DON'T make shitty, undermining comments about the higher-pitched voices of female politicians, as though people's purported preference for male voices is based in hard biology and not in the successful culturally-imposed campaign to brand women as shrill and incompetent.
DON'T make a point of fixating on the female politician's shoes to the exclusion of all else. If you must mention her shoes, because something notable happened to her involving a shoe, or you have some sort of trenchant shoe-based analysis, please don't give it more than one news cycle. It's just not that important. I have literally never read an article about a male politician's shoe.
DON'T illustrate your article about a female politician with a photograph of a gigantic high-heeled foot crushing a tiny businessman. It is dehumanizing and misleading. Women are not monsters, men are not victims of women's success, and female politicians have not achieved an even remotely threatening level of parity in our government or governments nationwide. Also, QUIT PERPETUATING THE IDEA THAT WOMEN AND THEIR SHOES ARE INEXTRICABLY BONDED LIKE A MAGICIAN AND HIS DAEMON FAMILIAR. WE HAVE BEEN OVER THIS.
DON'T use cute, diminutive, feminizing adjectives that do nothing but remind readers of your subject's gender, such as "petite" and "ladylike."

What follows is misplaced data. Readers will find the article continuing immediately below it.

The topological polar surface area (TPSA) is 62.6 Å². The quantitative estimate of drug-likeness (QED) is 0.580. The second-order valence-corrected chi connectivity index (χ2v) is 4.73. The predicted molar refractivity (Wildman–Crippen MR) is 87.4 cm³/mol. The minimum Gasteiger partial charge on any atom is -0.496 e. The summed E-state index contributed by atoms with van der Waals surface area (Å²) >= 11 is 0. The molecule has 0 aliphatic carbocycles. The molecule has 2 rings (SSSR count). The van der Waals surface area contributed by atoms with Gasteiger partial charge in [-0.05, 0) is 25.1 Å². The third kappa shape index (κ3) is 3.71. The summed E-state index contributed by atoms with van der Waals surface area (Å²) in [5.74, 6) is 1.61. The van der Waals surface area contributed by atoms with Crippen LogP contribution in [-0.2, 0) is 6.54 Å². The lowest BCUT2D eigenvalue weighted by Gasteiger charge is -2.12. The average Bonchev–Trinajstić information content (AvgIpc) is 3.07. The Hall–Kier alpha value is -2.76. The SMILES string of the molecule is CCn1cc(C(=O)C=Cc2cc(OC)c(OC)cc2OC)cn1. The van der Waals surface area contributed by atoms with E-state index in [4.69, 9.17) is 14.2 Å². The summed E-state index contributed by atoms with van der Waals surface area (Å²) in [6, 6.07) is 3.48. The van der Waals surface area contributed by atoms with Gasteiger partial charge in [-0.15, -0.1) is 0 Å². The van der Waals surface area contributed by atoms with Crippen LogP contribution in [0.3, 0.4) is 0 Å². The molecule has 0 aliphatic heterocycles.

DON'T say period. Don't you fucking dare.
DON'T comment on how successfully or unsuccessfully they appear to be "having it all," "balancing work and family," or "getting home in time for dinner."
DON'T compare her to men in a surprised tone, as though you can't believe a woman could be as "tough" or "strong" or "commanding" as a man. As though "feminine" is the opposite of "effective."
DON'T play into that shitty double-standard where identical behavior codes men as bold and women as bitches. Is [female politician] "nice"? UGH, WHO FUCKING CARES. UR MOM'S NICE, BOZO.
DON'T comment on female politicians' clothing and purses. We get it. We know they're women. Women are weird. They aren't "regular" people, like men. We are following you. And the more you do this, the less convinced we are that your inclusion of these details is innocuous. Here's Rachel Larris in Slate: